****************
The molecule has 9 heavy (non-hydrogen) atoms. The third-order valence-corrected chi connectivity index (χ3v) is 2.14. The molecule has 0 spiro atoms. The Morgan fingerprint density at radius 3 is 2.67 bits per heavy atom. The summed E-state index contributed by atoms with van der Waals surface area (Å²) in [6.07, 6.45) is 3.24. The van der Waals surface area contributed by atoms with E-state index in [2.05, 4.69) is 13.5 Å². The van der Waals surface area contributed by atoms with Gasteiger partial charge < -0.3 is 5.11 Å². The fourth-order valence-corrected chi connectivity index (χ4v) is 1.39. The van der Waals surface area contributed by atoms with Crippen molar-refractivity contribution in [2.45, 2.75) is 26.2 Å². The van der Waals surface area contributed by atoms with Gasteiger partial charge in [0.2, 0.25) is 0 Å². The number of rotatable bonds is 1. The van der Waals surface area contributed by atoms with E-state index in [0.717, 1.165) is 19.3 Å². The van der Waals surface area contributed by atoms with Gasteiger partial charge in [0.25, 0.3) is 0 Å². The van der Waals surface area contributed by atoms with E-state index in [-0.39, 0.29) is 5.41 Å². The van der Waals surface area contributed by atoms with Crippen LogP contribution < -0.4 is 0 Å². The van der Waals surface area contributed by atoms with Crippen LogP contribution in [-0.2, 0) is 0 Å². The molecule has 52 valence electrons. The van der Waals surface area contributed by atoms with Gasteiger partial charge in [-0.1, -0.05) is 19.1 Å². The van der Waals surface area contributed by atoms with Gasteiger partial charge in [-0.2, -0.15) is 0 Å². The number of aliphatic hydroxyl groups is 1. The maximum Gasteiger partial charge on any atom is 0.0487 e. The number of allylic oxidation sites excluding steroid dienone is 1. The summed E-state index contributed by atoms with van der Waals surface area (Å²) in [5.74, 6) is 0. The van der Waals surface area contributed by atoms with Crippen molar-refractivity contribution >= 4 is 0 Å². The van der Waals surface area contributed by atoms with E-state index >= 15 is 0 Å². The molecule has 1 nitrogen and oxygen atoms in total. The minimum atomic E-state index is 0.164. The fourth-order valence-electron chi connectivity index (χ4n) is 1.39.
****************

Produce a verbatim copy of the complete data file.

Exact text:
The molecule has 9 heavy (non-hydrogen) atoms. The third-order valence-corrected chi connectivity index (χ3v) is 2.14. The molecule has 0 spiro atoms. The Morgan fingerprint density at radius 3 is 2.67 bits per heavy atom. The summed E-state index contributed by atoms with van der Waals surface area (Å²) in [6.07, 6.45) is 3.24. The van der Waals surface area contributed by atoms with E-state index in [2.05, 4.69) is 13.5 Å². The van der Waals surface area contributed by atoms with Gasteiger partial charge < -0.3 is 5.11 Å². The fourth-order valence-corrected chi connectivity index (χ4v) is 1.39. The van der Waals surface area contributed by atoms with Crippen molar-refractivity contribution in [2.45, 2.75) is 26.2 Å². The van der Waals surface area contributed by atoms with Gasteiger partial charge in [0.2, 0.25) is 0 Å². The number of rotatable bonds is 1. The van der Waals surface area contributed by atoms with E-state index in [0.717, 1.165) is 19.3 Å². The van der Waals surface area contributed by atoms with Gasteiger partial charge in [0.25, 0.3) is 0 Å². The van der Waals surface area contributed by atoms with E-state index in [-0.39, 0.29) is 5.41 Å². The van der Waals surface area contributed by atoms with Crippen LogP contribution < -0.4 is 0 Å². The van der Waals surface area contributed by atoms with Crippen LogP contribution in [-0.2, 0) is 0 Å². The molecule has 52 valence electrons. The van der Waals surface area contributed by atoms with Gasteiger partial charge in [-0.1, -0.05) is 19.1 Å². The van der Waals surface area contributed by atoms with Gasteiger partial charge in [-0.2, -0.15) is 0 Å². The number of aliphatic hydroxyl groups is 1. The maximum Gasteiger partial charge on any atom is 0.0487 e. The number of allylic oxidation sites excluding steroid dienone is 1. The summed E-state index contributed by atoms with van der Waals surface area (Å²) in [5.74, 6) is 0. The van der Waals surface area contributed by atoms with Crippen molar-refractivity contribution >= 4 is 0 Å². The van der Waals surface area contributed by atoms with E-state index >= 15 is 0 Å². The molecule has 1 nitrogen and oxygen atoms in total. The minimum atomic E-state index is 0.164. The fourth-order valence-electron chi connectivity index (χ4n) is 1.39.